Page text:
The channel seemed calm enough for June.  There were no clouds on the horizon, but then, Gerraint thought, this is not exactly D-Day, is it?

“Where do you think they will be?”  Bedivere asked as he leaned on the railing.  Uwaine stayed busy throwing up.

Gerraint shrugged.  “We go see Howel first.  You must always pay respects to the king of the country first before anything else.”

“But I was thinking,” Bedivere said.  “What if Howel is in on it all?  What if Lionel is in too?”

“Why?”  Gerraint asked to get his squire to think it through.  “Why should Amorica turn against Britain just because Hoel is dead and Howel is king?  They have been our good friends since Arthur gained the crown, and Howel rode with us many times into battle.  Besides, he has the sons of Claudus on his border and their revived Roman ideas, plus the Franks pushing in hard from the East.  It looks to me like Howel may need our help soon enough.  Why would he support the idea of bringing us to civil war?  It would seem to me that would be cutting off his nose, so to speak.”

“Yes,” Bedivere said.  “I see all that.  But…”  Something bumped the boat from beneath.  Gerraint had to grab Uwaine to keep him from falling overboard.

“Get that sail up.”  The Captain shouted.  Sailors began to scurry around the deck and some of them looked frightened.

“Beg pardon, Majesty, but keep out of the way!”  The mate was not polite about it.

“Bring her about,” the Captain commanded.  “Straight for the shallows.”  They were driving the ship with every scrap of sail they could hoist.  The bump came again.  One sailor screamed.

“Buckle up,” Gerraint said.  He stepped aside when no one was looking.  He called his armor out of its’ resting place in the Second Heavens.  His comfortable clothes vanished and the armor replaced them in the same instant.  Immediately, he drew his sword which was sometimes called the sword of the gods and which he called “Wyrd,” which means, fate.  It was the last gift of Hephaestus to King Bodanagus of the Nervi before the dissolution in the time of the gods.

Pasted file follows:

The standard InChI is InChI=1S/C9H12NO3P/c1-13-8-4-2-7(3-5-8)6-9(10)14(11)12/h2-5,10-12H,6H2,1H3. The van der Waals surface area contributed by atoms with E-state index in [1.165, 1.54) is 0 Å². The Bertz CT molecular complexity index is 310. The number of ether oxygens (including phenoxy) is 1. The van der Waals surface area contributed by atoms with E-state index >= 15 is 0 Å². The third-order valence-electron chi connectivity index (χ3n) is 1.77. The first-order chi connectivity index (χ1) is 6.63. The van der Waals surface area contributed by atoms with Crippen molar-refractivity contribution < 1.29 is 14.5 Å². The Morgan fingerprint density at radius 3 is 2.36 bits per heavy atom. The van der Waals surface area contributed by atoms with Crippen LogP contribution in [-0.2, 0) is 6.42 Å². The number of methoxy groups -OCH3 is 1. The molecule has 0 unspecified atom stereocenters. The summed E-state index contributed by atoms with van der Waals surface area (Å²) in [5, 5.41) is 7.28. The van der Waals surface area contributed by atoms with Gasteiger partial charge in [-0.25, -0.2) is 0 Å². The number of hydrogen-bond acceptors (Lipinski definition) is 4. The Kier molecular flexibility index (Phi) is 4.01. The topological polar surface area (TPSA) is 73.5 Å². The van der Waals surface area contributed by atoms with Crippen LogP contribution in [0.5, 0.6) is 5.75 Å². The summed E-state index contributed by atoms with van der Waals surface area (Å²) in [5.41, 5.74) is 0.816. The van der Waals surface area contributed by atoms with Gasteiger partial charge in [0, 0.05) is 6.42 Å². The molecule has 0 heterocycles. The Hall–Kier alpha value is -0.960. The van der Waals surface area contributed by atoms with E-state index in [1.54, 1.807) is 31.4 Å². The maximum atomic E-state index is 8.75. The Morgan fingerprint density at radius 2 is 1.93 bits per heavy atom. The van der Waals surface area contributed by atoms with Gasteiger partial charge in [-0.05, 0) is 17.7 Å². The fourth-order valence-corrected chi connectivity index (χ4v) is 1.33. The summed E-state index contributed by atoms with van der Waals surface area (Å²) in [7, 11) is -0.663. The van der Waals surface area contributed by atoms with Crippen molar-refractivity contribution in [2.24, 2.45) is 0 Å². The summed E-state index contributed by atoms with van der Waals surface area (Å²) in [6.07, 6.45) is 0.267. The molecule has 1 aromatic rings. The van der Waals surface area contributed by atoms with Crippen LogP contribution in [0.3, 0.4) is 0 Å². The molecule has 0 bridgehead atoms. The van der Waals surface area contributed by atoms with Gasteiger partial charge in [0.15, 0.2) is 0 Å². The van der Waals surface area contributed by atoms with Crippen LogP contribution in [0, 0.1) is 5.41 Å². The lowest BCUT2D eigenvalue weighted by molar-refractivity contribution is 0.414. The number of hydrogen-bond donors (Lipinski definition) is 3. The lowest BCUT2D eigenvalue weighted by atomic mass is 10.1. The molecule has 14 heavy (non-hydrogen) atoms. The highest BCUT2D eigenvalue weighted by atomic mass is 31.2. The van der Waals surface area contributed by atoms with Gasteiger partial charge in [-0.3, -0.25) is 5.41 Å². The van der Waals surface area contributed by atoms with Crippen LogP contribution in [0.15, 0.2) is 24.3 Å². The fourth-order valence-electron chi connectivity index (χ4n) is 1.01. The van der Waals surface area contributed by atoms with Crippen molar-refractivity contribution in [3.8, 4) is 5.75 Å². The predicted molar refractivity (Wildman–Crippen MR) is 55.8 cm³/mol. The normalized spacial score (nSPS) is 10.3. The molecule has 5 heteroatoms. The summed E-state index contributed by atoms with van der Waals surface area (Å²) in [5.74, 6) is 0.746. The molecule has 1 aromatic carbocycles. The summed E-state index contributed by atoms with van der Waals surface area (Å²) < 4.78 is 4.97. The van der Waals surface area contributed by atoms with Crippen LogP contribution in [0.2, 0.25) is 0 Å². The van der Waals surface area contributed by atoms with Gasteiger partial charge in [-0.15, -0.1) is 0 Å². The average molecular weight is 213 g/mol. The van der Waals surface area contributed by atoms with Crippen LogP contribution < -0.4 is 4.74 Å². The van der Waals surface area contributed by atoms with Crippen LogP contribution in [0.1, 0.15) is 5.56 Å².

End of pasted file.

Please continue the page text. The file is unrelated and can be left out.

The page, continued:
The bump came a third time, and it felt as if something was trying to hold the ship in the deep.  The wood boards creaked and tried to pull apart.  Several nails popped and Uwaine could only imagine it was leaking down below.  The sailor screamed again, only this time for good reason.  A tentacle came crashing down on the foredeck and by chance, grabbed the man by the leg.

The mate was a good shot with the long fish hook.  He pinned the tentacle to the deck and the man became able to pull free, but he did a lot of screaming and a lot of struggle in the process.

“Not a good idea.”  Gerraint shouted and after stumbling across the deck, he cut the tentacle off where it was pinned so it could slip back into the water.  Bedivere and Uwaine had their swords out by then and they backed away toward the center of the ship.  Bedivere’s eyes in particular were big.

‘Look out!”  Someone shouted as the ship jerked and the center mast snapped at the rigging.  Something started trying to pull the ship apart.  The ship stretched, or bulged out at the sides, but thus far held together.  The ropes whipped in the wind for a couple of frightening seconds, nearly knocked one sailor overboard and thumped another in the chest, knocking him unconscious.  Then the horrific cracking started again as, in slow motion, the mast broke at the deck and fell over across the front of the boat.  They were dead in the water, and whatever it was, it had them in its’ terrible grasp.

“Another!”  Someone shouted, as a tentacle came up over the railing on the far side of the boat.  It slapped against the deck and began to slither like a snake, looking for something soft to grab.  Gerraint counted suction cups as Uwaine and Bedivere slashed at the tentacle from opposite sides.  It reacted by whipping worse than the ropes for a second and just missed slapping Bedivere in the face before it pulled slowly back into the water.